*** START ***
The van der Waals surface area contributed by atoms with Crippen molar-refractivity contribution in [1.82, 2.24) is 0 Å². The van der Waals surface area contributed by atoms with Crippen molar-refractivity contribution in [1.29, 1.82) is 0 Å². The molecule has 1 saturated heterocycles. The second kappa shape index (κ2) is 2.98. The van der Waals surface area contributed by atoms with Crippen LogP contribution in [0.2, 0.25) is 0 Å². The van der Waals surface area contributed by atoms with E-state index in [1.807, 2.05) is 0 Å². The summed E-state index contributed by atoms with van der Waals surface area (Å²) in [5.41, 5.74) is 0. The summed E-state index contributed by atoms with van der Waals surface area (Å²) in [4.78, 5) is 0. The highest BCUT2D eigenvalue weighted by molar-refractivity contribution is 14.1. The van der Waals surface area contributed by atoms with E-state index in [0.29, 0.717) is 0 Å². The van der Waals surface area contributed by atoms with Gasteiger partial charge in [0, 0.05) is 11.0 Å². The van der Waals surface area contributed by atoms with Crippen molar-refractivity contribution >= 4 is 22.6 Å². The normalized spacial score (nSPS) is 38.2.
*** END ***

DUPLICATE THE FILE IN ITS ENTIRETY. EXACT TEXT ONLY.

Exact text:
The van der Waals surface area contributed by atoms with Crippen molar-refractivity contribution in [1.82, 2.24) is 0 Å². The van der Waals surface area contributed by atoms with Crippen molar-refractivity contribution in [1.29, 1.82) is 0 Å². The molecule has 1 saturated heterocycles. The second kappa shape index (κ2) is 2.98. The van der Waals surface area contributed by atoms with Crippen LogP contribution in [0.2, 0.25) is 0 Å². The van der Waals surface area contributed by atoms with E-state index in [1.807, 2.05) is 0 Å². The summed E-state index contributed by atoms with van der Waals surface area (Å²) in [5.41, 5.74) is 0. The summed E-state index contributed by atoms with van der Waals surface area (Å²) in [4.78, 5) is 0. The highest BCUT2D eigenvalue weighted by molar-refractivity contribution is 14.1. The van der Waals surface area contributed by atoms with E-state index in [0.29, 0.717) is 0 Å². The van der Waals surface area contributed by atoms with Gasteiger partial charge in [0, 0.05) is 11.0 Å². The van der Waals surface area contributed by atoms with Crippen molar-refractivity contribution >= 4 is 22.6 Å². The normalized spacial score (nSPS) is 38.2.